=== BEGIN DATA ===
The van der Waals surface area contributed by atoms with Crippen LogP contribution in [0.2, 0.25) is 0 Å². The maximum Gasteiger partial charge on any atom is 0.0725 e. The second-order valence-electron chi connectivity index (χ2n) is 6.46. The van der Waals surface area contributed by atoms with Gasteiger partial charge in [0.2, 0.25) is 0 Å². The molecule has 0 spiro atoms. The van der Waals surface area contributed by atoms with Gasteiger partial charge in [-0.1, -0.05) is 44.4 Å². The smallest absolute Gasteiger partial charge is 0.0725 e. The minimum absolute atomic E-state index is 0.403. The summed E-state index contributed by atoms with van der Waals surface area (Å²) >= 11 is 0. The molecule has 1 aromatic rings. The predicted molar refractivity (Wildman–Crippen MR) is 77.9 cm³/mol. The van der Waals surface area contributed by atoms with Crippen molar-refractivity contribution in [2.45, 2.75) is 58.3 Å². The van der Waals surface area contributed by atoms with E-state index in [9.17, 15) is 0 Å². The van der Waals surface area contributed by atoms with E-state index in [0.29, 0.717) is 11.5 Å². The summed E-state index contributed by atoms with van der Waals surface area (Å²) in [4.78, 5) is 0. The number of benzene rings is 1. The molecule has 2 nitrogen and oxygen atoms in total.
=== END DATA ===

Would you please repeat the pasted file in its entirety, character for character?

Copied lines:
The van der Waals surface area contributed by atoms with Crippen LogP contribution in [0.2, 0.25) is 0 Å². The maximum Gasteiger partial charge on any atom is 0.0725 e. The second-order valence-electron chi connectivity index (χ2n) is 6.46. The van der Waals surface area contributed by atoms with Gasteiger partial charge in [0.2, 0.25) is 0 Å². The molecule has 0 spiro atoms. The van der Waals surface area contributed by atoms with Gasteiger partial charge in [-0.1, -0.05) is 44.4 Å². The smallest absolute Gasteiger partial charge is 0.0725 e. The minimum absolute atomic E-state index is 0.403. The summed E-state index contributed by atoms with van der Waals surface area (Å²) >= 11 is 0. The molecule has 1 aromatic rings. The predicted molar refractivity (Wildman–Crippen MR) is 77.9 cm³/mol. The van der Waals surface area contributed by atoms with Crippen molar-refractivity contribution in [2.45, 2.75) is 58.3 Å². The van der Waals surface area contributed by atoms with E-state index in [9.17, 15) is 0 Å². The van der Waals surface area contributed by atoms with E-state index in [0.29, 0.717) is 11.5 Å². The summed E-state index contributed by atoms with van der Waals surface area (Å²) in [4.78, 5) is 0. The number of benzene rings is 1. The molecule has 2 nitrogen and oxygen atoms in total.